The increased share of trade in the U.S. economy over the past two decades has raised concerns about the effects of international competition on employment and wage levels. Previous studies have concentrated mainly on the effects of import prices on employment and wages in U.S. industries. This paper extends the approach taken by Haveman (1992), who also incorporates the effects of changes in export prices, by examining the effects of changing import and export prices separately for each of twelve three-digit SIC manufacturing sectors.

Three alternative regression specifications were estimated using OLS which include: (i) import prices only (this replicates Grossman’s approach), (ii) export prices only, and (iii) both trade prices. Furthermore, an IV technique was employed in order to address the issue of endogeneity of the trade prices. The estimations revealed four main conclusions.

First, changes in import and export prices do not have significant effects on employment and wage levels for most of the sectors in both the OLS and IV regressions. These results may be partly a consequence of the limited number of observations for each sector, which in turn imposes limitations on the lag structure employed in the regressions. Truncating the trade price variables at two lags may not have permitted the capturing of the full effects of changes in trade prices.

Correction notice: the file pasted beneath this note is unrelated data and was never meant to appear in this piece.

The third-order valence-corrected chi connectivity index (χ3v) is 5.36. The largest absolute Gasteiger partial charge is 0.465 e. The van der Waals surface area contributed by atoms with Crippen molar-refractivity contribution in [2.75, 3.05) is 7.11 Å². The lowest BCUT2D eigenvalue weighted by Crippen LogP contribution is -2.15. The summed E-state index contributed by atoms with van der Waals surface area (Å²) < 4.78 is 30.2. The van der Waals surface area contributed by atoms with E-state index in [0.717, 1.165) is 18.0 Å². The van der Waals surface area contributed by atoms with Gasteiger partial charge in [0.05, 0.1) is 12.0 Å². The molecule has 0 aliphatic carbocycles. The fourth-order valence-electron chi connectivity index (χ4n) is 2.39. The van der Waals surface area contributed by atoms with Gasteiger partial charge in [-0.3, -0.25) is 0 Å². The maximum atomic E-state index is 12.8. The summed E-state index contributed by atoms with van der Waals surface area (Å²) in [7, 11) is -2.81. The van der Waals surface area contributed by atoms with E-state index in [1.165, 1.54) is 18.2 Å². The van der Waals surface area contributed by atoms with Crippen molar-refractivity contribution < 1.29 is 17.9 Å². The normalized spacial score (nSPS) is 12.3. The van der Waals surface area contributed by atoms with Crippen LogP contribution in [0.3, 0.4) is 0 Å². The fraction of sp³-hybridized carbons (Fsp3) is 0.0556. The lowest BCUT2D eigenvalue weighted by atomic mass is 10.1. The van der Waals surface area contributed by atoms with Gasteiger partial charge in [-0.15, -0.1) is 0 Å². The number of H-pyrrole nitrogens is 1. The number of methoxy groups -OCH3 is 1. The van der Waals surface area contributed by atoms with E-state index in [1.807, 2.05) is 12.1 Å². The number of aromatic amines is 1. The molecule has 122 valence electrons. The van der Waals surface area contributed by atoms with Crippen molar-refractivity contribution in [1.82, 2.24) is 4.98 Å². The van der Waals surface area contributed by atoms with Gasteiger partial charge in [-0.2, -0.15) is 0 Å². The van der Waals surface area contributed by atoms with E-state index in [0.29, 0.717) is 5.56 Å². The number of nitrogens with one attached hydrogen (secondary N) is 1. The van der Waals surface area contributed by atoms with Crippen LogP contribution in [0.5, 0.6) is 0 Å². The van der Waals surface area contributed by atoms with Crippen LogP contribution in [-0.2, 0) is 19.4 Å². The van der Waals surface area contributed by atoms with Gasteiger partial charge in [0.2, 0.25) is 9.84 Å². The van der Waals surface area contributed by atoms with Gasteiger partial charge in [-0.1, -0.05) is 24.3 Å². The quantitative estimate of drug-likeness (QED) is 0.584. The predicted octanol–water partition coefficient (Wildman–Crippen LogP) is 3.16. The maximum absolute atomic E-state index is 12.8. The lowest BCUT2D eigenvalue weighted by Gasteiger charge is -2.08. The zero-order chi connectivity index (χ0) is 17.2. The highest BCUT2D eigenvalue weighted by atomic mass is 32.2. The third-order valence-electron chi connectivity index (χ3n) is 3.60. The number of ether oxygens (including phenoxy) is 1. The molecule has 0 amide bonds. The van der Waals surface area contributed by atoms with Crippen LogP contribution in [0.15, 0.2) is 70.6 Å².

Second, the coefficients are generally larger in the employment regressions than in the wage regressions, suggesting a larger impact of trade prices on employment levels than on wage levels.

Third, the coefficient estimates on export prices tended to be larger than the coefficient estimates on import prices, suggesting a larger impact of export prices on employment and wages.

Fourth, while import prices are generally positively correlated with employment and wages in the OLS regressions, the same cannot be said about export prices where the results are mixed. Negative correlations between export prices and the employment and wage levels suggest that U.S. exports in this sector are imperfect substitutes for foreign goods: an increase in U.S. export prices relative to prices of other countries would reduce foreign demand for U.S. exports. The IV analysis corrects for the endogeneity of the export prices. However, although the coefficients on export prices become mainly positive and large in the IV regressions, the estimates are no longer significant.

APPENDIX

DATA AND VARIABLE CONSTRUCTION

Twelve three-digit SIC manufacturing sectors were chosen for study primarily based on whether they were generally regarded as being export or import competitors. In this way, we can determine if the sensitivity of the sectors to trade prices varies depending on whether a sector is primarily an exporter or an importer. In addition, an import-penetration ratio (IPR), defined as imports as a fraction of domestic sales, and an export-penetration ratio (EPR), defined as export sales as a fraction of domestic production, were calculated for each industry. A comparison of the ratios for each industry was used to categorize the industries as import-competing or export-competing (Table A1).